By Matt Harrelson
HAMLET — Members of the Richmond County Board of Education in a 5-1 vote approved Senate Bill 402, which eliminates tenure as well as career status for teachers who already have it.
The bill was passed by the General Assembly and signed into law during the 2013 legislative session as part of the Appropriations Act. The issue caused quite a discussion Tuesday evening at the board’s regular monthly public meeting. Superintendent George Norris said the school board has to align its policies with state laws —making the vote a formality.
This year, the Richmond County school district must identify the 25 percent of all teachers with three consecutive years service in the district based on performance and evaluations, in order to offer these teachers a four-year contract. The teachers who are selected and accept the four-year contract relinquish their career status, effective immediately, and receive an annual salary increase of $500 during the contract.
“This is an atrocious thing we’re doing to the teachers,” said board member Joe Richardson, who cast the lone dissenting vote. “This is more of that mess in the legislator in Raleigh. This is the worst piece of legislation to come out of Raleigh since I’ve been an educator.”
Four-year contracts may be offered to all professional educators who fall within the definition of “teacher” found in G.S. 115C-325(a)(6), according to information presented at the meeting by Assistant Superintendent Cindy Goodman. This boils down to everyone that is paid as a teacher will be eligible. The law required the superintendent begin the review and selection process on Sept. 1, 2013, so a teacher should have been employed three years prior to this school year.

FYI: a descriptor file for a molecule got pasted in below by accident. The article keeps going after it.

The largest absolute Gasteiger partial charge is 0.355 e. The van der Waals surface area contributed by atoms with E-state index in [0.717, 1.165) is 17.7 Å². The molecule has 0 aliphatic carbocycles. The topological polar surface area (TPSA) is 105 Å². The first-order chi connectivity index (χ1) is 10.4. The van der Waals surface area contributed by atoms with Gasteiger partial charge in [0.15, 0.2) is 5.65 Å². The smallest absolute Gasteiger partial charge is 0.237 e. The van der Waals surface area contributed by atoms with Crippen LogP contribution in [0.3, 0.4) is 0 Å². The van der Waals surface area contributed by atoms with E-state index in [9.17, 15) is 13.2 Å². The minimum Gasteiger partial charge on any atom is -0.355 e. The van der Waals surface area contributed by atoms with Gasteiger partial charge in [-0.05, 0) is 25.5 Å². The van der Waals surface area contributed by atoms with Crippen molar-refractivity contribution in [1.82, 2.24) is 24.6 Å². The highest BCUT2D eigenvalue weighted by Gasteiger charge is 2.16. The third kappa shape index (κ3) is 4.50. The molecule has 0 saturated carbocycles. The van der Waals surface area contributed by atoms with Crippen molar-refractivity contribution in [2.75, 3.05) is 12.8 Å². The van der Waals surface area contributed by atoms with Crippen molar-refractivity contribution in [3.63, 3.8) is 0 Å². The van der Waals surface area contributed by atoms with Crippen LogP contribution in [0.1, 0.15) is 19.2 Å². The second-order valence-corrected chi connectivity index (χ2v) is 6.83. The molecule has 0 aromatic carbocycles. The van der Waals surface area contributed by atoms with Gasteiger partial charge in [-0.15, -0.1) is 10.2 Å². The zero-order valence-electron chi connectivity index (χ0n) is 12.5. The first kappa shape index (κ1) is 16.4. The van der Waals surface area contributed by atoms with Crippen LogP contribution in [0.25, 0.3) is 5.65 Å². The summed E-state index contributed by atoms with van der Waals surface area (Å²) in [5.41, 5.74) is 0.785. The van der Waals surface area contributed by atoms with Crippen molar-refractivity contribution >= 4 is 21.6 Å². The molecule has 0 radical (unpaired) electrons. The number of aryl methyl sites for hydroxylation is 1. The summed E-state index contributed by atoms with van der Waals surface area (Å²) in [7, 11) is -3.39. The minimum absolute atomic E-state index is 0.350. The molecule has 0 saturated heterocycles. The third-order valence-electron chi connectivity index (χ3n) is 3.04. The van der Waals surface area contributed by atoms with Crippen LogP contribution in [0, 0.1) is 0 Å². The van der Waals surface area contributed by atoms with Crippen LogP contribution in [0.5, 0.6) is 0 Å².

Richardson sees this as unbalanced and wonders what’s supposed to be said to the other 75 percent.
“Career status is something that teachers earn,” said Richardson. “I’m opposed to this.”
The legislation states “the superintendent shall not recommend to the local board any teacher for a four-year contract unless that teacher has shown effectiveness as demonstrated by proficiency on the teacher evaluation instrument.” This means that a superintendent may not recommend a teacher if that teacher did not obtain proficiency on all standards on the teacher’s most recent evaluation.
These standards include demonstrating leadership, establishing a respectful environment for a diverse population of students, knowing the content they teach, facilitating learning for their students and reflecting on their practice.
Board member Jerry Ethridge believes the new law will cause teachers to rethink their career path and, personally, looked at tenure as an accomplishment.
“It was an initiative for me to become a career teacher,” said Ethridge.
A rating system will be used to assign numerical value for each standard using the last two years of evaluations to compare teachers.
Board member Pam Easterling summed it up saying, “It’s not that we don’t want teachers to have career status, but we also have to do what we’re told.”